During Phase I of Hunter Warrior, the emphasis was on detecting targets. The operating force tried to make this difficult by breaking into small platoon- or lesser-sized units and creating an "anthill" effect on the battlefield rather than a few, huge mechanized formations.
In spite of this, SPMAGTF(X) successfully employed multiple long-range contact patrols and unmanned aerial vehicles, in addition to other
means of detection and was always between 36 and 74 percent accurate during the general engagement phases (Phases II and III), when compared to the actual "ground truth" after the fact.
One unexpected result that came from this portion was the "harassing" effect that the multiple-sensing capabilities had on the operating force. After action reports stated that there was a "fish-bowl" effect -- a feeling of always being watched -- in addition to having UAV fly-overs disrupt planning sessions. OpFor learned early on that they would be hit within two hours after a fly-over and started moving to avoid them.
Forward afloat forces do not have the assets to shoot everything; fire management is important in shaping the battlefield.
Most of the targets that were tracked and fired upon by the SPMAGTF(X) were hit 92 percent of the time, although not always on the first shot. Some of the lessons learned were:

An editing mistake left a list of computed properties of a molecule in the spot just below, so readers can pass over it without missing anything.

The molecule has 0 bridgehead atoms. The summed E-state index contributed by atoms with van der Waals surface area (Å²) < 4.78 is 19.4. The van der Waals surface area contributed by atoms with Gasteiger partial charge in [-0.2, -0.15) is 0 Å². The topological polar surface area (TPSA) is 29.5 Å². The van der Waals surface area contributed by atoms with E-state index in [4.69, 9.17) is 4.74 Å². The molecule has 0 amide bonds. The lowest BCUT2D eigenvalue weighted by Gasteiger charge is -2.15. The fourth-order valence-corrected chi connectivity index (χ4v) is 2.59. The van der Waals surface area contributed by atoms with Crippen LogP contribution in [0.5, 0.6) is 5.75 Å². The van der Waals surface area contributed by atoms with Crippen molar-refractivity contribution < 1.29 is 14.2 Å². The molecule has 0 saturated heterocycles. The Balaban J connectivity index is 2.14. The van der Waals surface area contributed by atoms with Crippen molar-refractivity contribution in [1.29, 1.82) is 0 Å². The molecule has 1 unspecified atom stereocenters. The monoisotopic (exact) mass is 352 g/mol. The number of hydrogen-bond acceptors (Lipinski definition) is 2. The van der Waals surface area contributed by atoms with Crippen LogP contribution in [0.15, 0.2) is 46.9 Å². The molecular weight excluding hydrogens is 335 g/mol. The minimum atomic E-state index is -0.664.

-- Precise target locations needs to be matched with precision weapons.
-- Hitting long-range moving targets is not easy.
-- Aiming in after the first "ballpark" shot is the most accurate way; however, the first shot costs money, too. Initial precision is important.
Long Range Contact Patrols
One of the greatest detection devices SPMAGTF(X) had was the LRCP -- basically Marine reconnaissance and targeting teams made up of basic Marine rifle squads. The biggest concern, however, was that they would have a low survivability rate if they were detected by the OpFor. Despite these fears, only one out of 28 was discovered and attacked. During a focused experiment, the aggressor force was told the location of the LRCPs and still found none.
The patrols were formed from a regular battalion, not one that was hand-picked or otherwise "gold-plated." This reinforces the theory that infantry units, enabled by technologies and training, can successfully perform the LRCP mission.
One drawback for the LRCPs, however, was their performance at night. Most of their sightings occurred during daylight hours. The only night detection capability they had beyond roughly 1,000 meters was sound, and their targeting capability was essentially gone after sunset.
The Lab plans to pursue and improve on the LRCP concept.
Data and Voice
During Hunter Warrior, digital data transmission in the form of cargo pocket-sized mini-computers was introduced to units that were accustomed to operating almost exclusively by voice.